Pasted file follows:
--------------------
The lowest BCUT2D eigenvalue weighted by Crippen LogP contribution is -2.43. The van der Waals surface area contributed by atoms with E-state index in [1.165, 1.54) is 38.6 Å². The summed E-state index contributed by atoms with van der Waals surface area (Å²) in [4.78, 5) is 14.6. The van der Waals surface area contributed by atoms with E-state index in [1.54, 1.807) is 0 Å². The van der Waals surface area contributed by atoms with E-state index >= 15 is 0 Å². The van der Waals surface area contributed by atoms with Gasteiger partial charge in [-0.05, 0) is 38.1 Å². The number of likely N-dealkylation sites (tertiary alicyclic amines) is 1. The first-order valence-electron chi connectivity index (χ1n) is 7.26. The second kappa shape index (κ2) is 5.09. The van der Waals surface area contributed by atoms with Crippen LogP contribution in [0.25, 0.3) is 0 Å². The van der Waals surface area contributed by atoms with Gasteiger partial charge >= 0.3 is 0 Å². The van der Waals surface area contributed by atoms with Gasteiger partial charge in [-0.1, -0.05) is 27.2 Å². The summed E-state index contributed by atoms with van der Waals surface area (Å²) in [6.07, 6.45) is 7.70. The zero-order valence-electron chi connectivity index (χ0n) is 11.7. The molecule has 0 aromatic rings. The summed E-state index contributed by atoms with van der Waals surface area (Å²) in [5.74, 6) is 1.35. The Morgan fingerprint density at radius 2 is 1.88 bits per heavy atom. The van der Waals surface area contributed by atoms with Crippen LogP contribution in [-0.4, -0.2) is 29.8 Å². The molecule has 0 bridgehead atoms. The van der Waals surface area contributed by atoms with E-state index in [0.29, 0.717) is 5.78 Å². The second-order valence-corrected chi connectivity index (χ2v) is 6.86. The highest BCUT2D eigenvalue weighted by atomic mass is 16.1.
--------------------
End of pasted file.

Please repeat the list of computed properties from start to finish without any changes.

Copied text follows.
The lowest BCUT2D eigenvalue weighted by Crippen LogP contribution is -2.43. The van der Waals surface area contributed by atoms with E-state index in [1.165, 1.54) is 38.6 Å². The summed E-state index contributed by atoms with van der Waals surface area (Å²) in [4.78, 5) is 14.6. The van der Waals surface area contributed by atoms with E-state index in [1.54, 1.807) is 0 Å². The van der Waals surface area contributed by atoms with E-state index >= 15 is 0 Å². The van der Waals surface area contributed by atoms with Gasteiger partial charge in [-0.05, 0) is 38.1 Å². The number of likely N-dealkylation sites (tertiary alicyclic amines) is 1. The first-order valence-electron chi connectivity index (χ1n) is 7.26. The second kappa shape index (κ2) is 5.09. The van der Waals surface area contributed by atoms with Crippen LogP contribution in [0.25, 0.3) is 0 Å². The van der Waals surface area contributed by atoms with Gasteiger partial charge >= 0.3 is 0 Å². The van der Waals surface area contributed by atoms with Gasteiger partial charge in [-0.1, -0.05) is 27.2 Å². The summed E-state index contributed by atoms with van der Waals surface area (Å²) in [6.07, 6.45) is 7.70. The zero-order valence-electron chi connectivity index (χ0n) is 11.7. The molecule has 0 aromatic rings. The summed E-state index contributed by atoms with van der Waals surface area (Å²) in [5.74, 6) is 1.35. The Morgan fingerprint density at radius 2 is 1.88 bits per heavy atom. The van der Waals surface area contributed by atoms with Crippen LogP contribution in [-0.4, -0.2) is 29.8 Å². The molecule has 0 bridgehead atoms. The van der Waals surface area contributed by atoms with E-state index in [0.29, 0.717) is 5.78 Å². The second-order valence-corrected chi connectivity index (χ2v) is 6.86. The highest BCUT2D eigenvalue weighted by atomic mass is 16.1.